Multiple generations in the workplace Each generation has a different perspective on what the workplace should be like. Traditionalist are very comfortable with an authoritarian style leadership with tall hierarchies. Many in this generation served in the military or at the very least in a very industrial era. It makes sense to them and they have been very successful and believe whole heartedly in their views. “Boomers express a preference for work environments that are democratic, humane, and casual” (Zemke, Raines, & Filipczak, 2013, Pg. 76). Boomers like teams, groups, and the carrot of success.

The Generation X likes work/ life balance, flexibility, have a casual approach to leadership, are cynical, and believe their jobs are just jobs, unlike the Boomers that put in 60+ hours a week. Millennials are goal and achievement orientated, expect to work more than 40 hours a week to achieve the lifestyle they want, and need both validation and structure. Getting these generations to work together and understand each other’s wants, needs, and desires is a feat within itself. “Managing down isn’t getting the same results anymore. Information is too pervasive, the environment changes too quickly, and employees who are used to thirty coffee choices in the average supermarket don’t get it when they come to work, are told what they have to do, and how they have to do it” (Shaw, 2013, Pg 24).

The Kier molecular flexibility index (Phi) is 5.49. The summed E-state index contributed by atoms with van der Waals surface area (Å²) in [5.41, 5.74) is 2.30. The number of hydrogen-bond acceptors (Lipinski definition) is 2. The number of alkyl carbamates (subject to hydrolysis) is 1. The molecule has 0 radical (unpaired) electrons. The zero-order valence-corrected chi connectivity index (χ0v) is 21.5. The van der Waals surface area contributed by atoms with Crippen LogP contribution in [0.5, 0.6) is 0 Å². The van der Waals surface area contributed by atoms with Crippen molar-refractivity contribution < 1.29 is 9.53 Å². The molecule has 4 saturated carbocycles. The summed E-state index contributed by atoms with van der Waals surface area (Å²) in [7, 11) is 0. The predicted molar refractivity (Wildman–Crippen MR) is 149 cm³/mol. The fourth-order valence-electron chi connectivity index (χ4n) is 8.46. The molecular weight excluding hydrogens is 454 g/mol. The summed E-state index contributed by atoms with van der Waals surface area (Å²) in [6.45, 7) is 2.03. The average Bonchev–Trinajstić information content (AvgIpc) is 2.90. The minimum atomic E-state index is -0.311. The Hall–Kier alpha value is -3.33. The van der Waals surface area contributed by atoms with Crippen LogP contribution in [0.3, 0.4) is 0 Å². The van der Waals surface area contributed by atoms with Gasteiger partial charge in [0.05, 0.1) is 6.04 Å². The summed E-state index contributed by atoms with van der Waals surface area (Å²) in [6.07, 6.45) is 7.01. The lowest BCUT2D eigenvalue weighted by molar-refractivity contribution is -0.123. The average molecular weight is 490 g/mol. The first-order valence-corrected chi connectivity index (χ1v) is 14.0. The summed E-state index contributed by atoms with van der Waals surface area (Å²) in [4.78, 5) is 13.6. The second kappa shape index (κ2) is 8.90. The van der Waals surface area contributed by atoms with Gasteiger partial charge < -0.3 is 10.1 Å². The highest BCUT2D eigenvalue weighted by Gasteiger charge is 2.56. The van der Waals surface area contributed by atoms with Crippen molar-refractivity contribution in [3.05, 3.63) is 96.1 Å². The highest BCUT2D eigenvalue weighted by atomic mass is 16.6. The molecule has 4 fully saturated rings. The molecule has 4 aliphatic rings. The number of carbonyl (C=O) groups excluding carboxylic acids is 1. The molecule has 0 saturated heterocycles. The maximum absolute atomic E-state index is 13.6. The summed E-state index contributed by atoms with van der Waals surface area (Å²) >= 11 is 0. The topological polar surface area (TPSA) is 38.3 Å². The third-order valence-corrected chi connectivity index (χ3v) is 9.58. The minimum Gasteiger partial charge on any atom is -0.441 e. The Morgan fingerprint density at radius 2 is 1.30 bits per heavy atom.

Haden Shaw in her book Sticking Points suggests that there 12 sticking points that people from all generation experience. The 12 points are communication, decision making, dress code feedback, fun at work, knowledge transfer, loyalty, meetings, policies, respect, training, and work ethic. These twelve points are a good place to start with strategies to bridge the gap of generational issues. Even if you, as a manager, do not believe you have a generation issue that should be addressed, your employees may think differently. In order to manage people, you need to understand them (Grubb, 2017, Pg 21). Familiarizing yourself with the experience that shaped each generation and understanding what drives each generations wants and desires is the first step. Figuring out a way to engage and motivate each generation in a way they value and understand is the goal. Once you realize that generational issues are not a problem to be fixed or solved but to be leveraged is when you can really start making headway with all 5 of these generations.